As a ‘lame duck’ rector of the church I’d pastored for decades, I had an unusual experience writing my last year-end appeal letter. I had announced my resignation six months earlier. The entire congregation was waiting for some good news from the Search Committee.

And we had a significant financial need. HUGE! We needed to raise about 15% of our budget in the closing few weeks of the year. That is a lot of money. I was hoping and praying, of course. But I knew I needed to do more.

I prepared an appeal letter and was ready to send it out. If you need to know why you need to write one of these letters every year, read here. I love writing them. They provide me with an opportunity to connect with people and give a call to action. It is like a mini-sermon, in a way.

But as I wrote it, I noticed that a spirit of fear and insecurity came over me. I thought, Why would they listen to me? I’m leaving. They are all holding back, waiting to see what the next guy is like. These are normal, human, but fallen thoughts. But they colored the tone of my letter.

In a word, I tried too hard to make my appeal letter appealing!a-digest

Taking a Closer Look

I finished the letter and was ready to print and mail it. (YES! Send your letter through snail mail with a real, first class stamp on it!) But just before I pressed ‘send’ to the printer, I asked a friend of mine to take a look at it.

Tim is a fundraising professional. He writes appeal letters for a living. He has raised hundreds of millions of dollars for thousands of nonprofits agencies and ministries. (His client list would be recognizable to anyone reading this.) I asked Tim to take a look at my letter and, if he could, improve it. “Tweak it, Tim”, I said.

He did. His modifications to the appeal letter blew me away. I sent his letter out and, in a word, it connected. It worked! We raised the money we needed to and positioned the church for a great year. Thanks, Tim! Of course, we will never know if my letter would have flopped. But Tim’s reasons for his changes assured me that his message would succeed. Here is what he wrote me with his final draft of my letter:

I flipped around the sequence of the paragraphs, smoothed out and strengthened some language. I beefed up the tone of your gratitude for the reader and pushed the request higher in the letter. This is important in letters like this; they need to cut out the warm up and lead with the need. Then they can backfill with other facts, figures, and feelings. It is the ‘feeling’ part that acts as trigger words.

Thanks, Tim. And remind me never to ask you about my sermons.

Rules to Write By

But seriously, as I look at my letter of last year and compare it to his, side by side, here is my honest evaluation:

Rule #1: Never write from a position of fear.
Mine was too tentative. I needed to remember: I am not writing a fundraising letter to a group of strangers. I am writing to my family of faith. Fear of failing to make budget was omnipresent in me. My personal fear of choosing to leave Christ Church was lurking around too. A non-rational fear of ending my ministry with a financial deficit was in my heart too.  Fear made me tentative and insecure.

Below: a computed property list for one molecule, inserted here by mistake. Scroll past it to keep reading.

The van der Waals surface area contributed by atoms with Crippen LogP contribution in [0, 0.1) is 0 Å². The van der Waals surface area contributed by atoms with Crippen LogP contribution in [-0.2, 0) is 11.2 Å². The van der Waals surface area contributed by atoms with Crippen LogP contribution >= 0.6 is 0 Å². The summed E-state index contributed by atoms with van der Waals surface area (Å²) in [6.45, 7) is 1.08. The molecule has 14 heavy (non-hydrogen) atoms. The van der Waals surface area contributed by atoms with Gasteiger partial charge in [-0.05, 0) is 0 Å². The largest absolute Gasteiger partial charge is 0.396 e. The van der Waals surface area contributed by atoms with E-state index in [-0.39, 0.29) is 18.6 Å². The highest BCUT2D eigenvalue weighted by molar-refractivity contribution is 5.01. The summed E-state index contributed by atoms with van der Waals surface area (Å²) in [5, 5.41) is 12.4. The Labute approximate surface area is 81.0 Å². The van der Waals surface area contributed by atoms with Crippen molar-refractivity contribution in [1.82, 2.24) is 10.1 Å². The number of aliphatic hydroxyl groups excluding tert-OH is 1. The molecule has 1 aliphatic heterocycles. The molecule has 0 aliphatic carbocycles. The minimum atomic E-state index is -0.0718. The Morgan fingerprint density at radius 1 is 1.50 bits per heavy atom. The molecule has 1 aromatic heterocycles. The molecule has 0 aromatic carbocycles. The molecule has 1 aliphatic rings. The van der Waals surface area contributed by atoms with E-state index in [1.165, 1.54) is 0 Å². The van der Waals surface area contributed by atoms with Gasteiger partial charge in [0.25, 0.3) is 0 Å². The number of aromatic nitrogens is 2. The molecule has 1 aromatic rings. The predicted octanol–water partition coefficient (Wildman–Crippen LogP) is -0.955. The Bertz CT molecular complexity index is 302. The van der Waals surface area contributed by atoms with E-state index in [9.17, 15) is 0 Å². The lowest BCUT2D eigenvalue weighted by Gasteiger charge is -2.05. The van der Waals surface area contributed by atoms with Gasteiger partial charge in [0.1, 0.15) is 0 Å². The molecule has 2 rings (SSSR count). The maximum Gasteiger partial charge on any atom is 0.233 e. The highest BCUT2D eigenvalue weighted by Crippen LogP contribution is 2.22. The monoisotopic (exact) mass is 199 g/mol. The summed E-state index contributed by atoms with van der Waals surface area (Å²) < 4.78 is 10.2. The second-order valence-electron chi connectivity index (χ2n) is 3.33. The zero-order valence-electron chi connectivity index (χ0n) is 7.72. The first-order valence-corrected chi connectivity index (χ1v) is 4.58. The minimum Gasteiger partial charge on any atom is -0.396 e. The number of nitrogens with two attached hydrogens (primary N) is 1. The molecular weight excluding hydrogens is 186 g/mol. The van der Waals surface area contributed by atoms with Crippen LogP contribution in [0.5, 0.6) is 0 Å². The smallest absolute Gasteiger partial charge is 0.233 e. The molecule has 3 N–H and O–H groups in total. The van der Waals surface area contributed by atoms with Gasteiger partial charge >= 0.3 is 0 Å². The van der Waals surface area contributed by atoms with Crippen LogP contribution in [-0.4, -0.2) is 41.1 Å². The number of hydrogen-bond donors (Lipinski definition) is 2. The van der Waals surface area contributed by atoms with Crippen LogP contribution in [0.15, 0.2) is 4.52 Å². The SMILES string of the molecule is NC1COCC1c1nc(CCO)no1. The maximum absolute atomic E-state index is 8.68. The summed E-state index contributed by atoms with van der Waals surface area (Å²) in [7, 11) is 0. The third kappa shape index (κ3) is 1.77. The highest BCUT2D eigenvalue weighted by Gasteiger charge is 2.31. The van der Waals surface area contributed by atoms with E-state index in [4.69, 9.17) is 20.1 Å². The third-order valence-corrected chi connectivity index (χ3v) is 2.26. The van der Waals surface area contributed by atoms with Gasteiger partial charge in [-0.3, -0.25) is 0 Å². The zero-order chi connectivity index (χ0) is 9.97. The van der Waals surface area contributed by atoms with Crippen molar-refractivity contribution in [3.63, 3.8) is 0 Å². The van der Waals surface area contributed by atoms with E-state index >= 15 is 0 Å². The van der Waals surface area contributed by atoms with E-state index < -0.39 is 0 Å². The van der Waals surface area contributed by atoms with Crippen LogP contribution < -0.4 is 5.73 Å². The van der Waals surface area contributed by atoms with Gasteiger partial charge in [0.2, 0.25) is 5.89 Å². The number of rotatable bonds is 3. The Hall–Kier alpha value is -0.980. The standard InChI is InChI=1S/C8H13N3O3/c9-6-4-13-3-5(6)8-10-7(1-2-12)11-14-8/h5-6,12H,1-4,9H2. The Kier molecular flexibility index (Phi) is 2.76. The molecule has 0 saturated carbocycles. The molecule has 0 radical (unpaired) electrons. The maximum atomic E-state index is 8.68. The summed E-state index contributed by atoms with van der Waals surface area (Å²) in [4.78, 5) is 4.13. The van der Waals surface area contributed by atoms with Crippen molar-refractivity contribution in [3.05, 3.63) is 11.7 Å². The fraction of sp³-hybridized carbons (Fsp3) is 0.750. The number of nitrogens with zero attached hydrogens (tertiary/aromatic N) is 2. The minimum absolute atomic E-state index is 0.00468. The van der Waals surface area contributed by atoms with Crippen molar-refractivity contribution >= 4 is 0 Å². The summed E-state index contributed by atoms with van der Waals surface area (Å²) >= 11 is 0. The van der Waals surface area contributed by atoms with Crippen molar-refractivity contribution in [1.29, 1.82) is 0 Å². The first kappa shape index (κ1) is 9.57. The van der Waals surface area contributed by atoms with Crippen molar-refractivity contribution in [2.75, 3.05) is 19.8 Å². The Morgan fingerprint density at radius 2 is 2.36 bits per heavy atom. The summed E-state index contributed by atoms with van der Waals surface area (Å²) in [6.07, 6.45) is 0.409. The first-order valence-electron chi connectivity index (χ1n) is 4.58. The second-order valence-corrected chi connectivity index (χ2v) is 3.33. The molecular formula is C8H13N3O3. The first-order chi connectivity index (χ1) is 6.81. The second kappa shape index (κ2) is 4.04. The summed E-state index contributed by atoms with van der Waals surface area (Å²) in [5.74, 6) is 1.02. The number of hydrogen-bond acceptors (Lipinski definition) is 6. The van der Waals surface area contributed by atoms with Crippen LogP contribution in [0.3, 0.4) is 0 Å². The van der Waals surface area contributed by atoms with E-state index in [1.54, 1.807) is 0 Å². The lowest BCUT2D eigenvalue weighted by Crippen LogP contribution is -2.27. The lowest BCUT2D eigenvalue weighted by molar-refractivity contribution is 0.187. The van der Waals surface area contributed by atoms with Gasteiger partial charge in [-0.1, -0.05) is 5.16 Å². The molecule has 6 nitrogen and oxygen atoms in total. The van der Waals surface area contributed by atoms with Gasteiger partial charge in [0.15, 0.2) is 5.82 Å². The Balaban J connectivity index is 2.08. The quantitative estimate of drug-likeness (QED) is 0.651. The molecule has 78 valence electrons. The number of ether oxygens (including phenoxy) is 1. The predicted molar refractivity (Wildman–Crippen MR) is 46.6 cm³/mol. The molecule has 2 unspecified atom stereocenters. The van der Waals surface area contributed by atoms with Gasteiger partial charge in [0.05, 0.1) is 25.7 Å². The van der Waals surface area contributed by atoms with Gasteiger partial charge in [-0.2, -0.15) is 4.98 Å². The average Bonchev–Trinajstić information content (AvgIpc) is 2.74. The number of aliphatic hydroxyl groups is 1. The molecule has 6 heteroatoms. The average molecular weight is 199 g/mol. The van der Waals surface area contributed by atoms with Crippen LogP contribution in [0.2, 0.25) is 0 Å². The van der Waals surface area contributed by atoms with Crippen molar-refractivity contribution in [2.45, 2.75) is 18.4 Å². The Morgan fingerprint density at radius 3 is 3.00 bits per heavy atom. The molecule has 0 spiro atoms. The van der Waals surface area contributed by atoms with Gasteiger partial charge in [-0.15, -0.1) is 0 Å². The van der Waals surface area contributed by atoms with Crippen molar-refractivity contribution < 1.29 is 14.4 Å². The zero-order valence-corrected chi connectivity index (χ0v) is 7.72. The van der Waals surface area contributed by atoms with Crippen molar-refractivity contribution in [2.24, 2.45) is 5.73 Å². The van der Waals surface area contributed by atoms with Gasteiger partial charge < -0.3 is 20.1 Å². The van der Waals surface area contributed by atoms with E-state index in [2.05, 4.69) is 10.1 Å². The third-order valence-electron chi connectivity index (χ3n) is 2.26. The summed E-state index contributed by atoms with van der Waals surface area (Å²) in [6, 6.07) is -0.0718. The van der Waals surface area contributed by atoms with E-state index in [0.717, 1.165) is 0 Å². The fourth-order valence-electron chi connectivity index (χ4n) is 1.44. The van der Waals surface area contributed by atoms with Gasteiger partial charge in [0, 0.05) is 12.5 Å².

Rule #2: Have confidence in your people. They are there for a reason.
I shouldn’t have to ‘sell’ the membership at all. Members have shown their commitment. They don’t need to be hooked or convinced. The people needed information. Tim took the same material I had written and placed it in a more useful order.

Rule #3: Don’t preach in a letter. And get yourself OUT of the equation.
My letter was annoying. I was too much in a sermon mode. (Have you ever noticed that lectures make terrible letters?) My letter tried to be a sermon. The phrase “I need your help” was trying to be a call to action. It was weird.  And it made to be all about me! Ugh.

Rule #4: Find the positive, loving emotions you have for your people and write from that point of view.
Tim’s letter was teeming with emotion which I felt too at the time. I love Christ Church, and I wanted to see it thrive.  I wanted the church to be healthy in the coming year. But that positive emotion hid behind other emotions.

Rule #5: If you DON’T have positive, loving feelings for your people, don’t write a letter.
Talk to a friend or counselor first. You know, first, remove the lumber from your eye before you try to take out the speck in the eye of another.

Rule #6: Your letter should uphold and uplift people, not scold or demand. They should feel pastored not pestered!
Tim’s letter emphasized the priority of prayer too. That shows a spiritual concern for the welfare of God’s people more than making the budget. My letter stressed that too, by the way; but Tim’s approach was refreshing. His reader might think, “Oh, wow, he doesn’t want me to jump at making a contribution! He wants me to pray about it first.”

Going Further

Recently, I reconnected with Tim for this article. He is still at it: raising money for large nonprofits. He sent me some extra material that I found fascinating. He invited me to read this writers post about appeal letters. It will impress you. You will discover that the professional fund raising leaders think about the letters they write. They are not just slapped together in an hour or so. The letters they write are phrased, edited and shaped with care and precision. I was delighted to run across two fun writing tools (Hemingway and Latinometer) that I will use forever and ever. Amen.

You will find your style, but Tim’s advice to me was very helpful. We made the budget balance, and then some. But I also took away a significant lesson. Know your heart, know your people, and know what you want them to do. Then lovingly and honestly, tell them why. And how.

You can see my earlier draft and Tim’s revisions right here.